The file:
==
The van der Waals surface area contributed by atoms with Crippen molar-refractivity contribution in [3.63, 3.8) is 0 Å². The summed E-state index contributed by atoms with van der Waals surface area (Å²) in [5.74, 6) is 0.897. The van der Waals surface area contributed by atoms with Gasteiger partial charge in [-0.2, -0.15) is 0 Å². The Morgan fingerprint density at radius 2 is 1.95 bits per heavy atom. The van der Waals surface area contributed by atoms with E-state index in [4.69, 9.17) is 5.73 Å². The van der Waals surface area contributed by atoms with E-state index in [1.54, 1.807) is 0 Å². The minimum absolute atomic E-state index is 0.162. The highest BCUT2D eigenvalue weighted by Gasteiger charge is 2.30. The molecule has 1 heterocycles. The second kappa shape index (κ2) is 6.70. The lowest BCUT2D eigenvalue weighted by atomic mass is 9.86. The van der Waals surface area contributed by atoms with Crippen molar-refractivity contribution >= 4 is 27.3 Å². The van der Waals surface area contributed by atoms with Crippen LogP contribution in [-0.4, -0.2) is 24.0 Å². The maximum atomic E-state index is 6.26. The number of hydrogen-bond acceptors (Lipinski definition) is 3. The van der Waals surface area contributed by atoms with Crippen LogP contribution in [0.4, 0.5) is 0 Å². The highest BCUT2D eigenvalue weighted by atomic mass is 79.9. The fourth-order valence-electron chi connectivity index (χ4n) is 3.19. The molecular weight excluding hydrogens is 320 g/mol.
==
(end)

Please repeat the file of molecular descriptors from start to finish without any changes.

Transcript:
The van der Waals surface area contributed by atoms with Crippen molar-refractivity contribution in [3.63, 3.8) is 0 Å². The summed E-state index contributed by atoms with van der Waals surface area (Å²) in [5.74, 6) is 0.897. The van der Waals surface area contributed by atoms with Gasteiger partial charge in [-0.2, -0.15) is 0 Å². The Morgan fingerprint density at radius 2 is 1.95 bits per heavy atom. The van der Waals surface area contributed by atoms with E-state index in [4.69, 9.17) is 5.73 Å². The van der Waals surface area contributed by atoms with E-state index in [1.54, 1.807) is 0 Å². The minimum absolute atomic E-state index is 0.162. The highest BCUT2D eigenvalue weighted by Gasteiger charge is 2.30. The molecule has 1 heterocycles. The second kappa shape index (κ2) is 6.70. The lowest BCUT2D eigenvalue weighted by atomic mass is 9.86. The van der Waals surface area contributed by atoms with Crippen molar-refractivity contribution >= 4 is 27.3 Å². The van der Waals surface area contributed by atoms with Crippen LogP contribution in [-0.4, -0.2) is 24.0 Å². The maximum atomic E-state index is 6.26. The number of hydrogen-bond acceptors (Lipinski definition) is 3. The van der Waals surface area contributed by atoms with Crippen LogP contribution in [0.4, 0.5) is 0 Å². The highest BCUT2D eigenvalue weighted by atomic mass is 79.9. The fourth-order valence-electron chi connectivity index (χ4n) is 3.19. The molecular weight excluding hydrogens is 320 g/mol.